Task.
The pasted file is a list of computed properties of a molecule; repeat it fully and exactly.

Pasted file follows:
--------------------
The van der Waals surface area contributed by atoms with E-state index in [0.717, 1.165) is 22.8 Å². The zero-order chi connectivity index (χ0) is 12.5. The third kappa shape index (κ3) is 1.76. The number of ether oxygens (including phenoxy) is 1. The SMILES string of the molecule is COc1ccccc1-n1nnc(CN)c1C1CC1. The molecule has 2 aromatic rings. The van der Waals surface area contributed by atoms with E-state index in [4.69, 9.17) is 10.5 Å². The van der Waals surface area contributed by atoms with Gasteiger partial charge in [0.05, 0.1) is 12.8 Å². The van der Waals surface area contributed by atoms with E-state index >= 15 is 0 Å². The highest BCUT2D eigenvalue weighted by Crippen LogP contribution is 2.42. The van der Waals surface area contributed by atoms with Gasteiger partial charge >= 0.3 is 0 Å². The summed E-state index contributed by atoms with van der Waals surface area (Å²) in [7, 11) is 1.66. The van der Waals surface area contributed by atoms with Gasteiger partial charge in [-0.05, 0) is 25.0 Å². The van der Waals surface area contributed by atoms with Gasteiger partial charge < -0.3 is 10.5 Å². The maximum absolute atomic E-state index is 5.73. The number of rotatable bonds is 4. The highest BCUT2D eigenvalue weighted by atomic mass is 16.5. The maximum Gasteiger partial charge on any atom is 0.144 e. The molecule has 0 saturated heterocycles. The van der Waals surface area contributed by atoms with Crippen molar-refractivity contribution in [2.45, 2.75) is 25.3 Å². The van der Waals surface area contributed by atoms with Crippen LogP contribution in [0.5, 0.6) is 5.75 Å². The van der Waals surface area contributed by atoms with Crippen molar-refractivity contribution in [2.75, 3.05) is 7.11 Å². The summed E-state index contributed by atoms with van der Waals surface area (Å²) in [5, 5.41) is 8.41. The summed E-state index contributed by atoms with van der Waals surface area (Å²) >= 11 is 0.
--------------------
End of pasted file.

The van der Waals surface area contributed by atoms with E-state index in [0.717, 1.165) is 22.8 Å². The zero-order chi connectivity index (χ0) is 12.5. The third kappa shape index (κ3) is 1.76. The number of ether oxygens (including phenoxy) is 1. The SMILES string of the molecule is COc1ccccc1-n1nnc(CN)c1C1CC1. The molecule has 2 aromatic rings. The van der Waals surface area contributed by atoms with E-state index in [4.69, 9.17) is 10.5 Å². The van der Waals surface area contributed by atoms with Gasteiger partial charge in [0.05, 0.1) is 12.8 Å². The van der Waals surface area contributed by atoms with E-state index >= 15 is 0 Å². The highest BCUT2D eigenvalue weighted by Crippen LogP contribution is 2.42. The van der Waals surface area contributed by atoms with Gasteiger partial charge >= 0.3 is 0 Å². The summed E-state index contributed by atoms with van der Waals surface area (Å²) in [7, 11) is 1.66. The van der Waals surface area contributed by atoms with Gasteiger partial charge in [-0.05, 0) is 25.0 Å². The van der Waals surface area contributed by atoms with Gasteiger partial charge < -0.3 is 10.5 Å². The maximum absolute atomic E-state index is 5.73. The number of rotatable bonds is 4. The highest BCUT2D eigenvalue weighted by atomic mass is 16.5. The maximum Gasteiger partial charge on any atom is 0.144 e. The molecule has 0 saturated heterocycles. The van der Waals surface area contributed by atoms with Crippen molar-refractivity contribution in [2.45, 2.75) is 25.3 Å². The van der Waals surface area contributed by atoms with Crippen LogP contribution in [0.5, 0.6) is 5.75 Å². The van der Waals surface area contributed by atoms with Crippen molar-refractivity contribution in [2.75, 3.05) is 7.11 Å². The summed E-state index contributed by atoms with van der Waals surface area (Å²) in [5, 5.41) is 8.41. The summed E-state index contributed by atoms with van der Waals surface area (Å²) >= 11 is 0.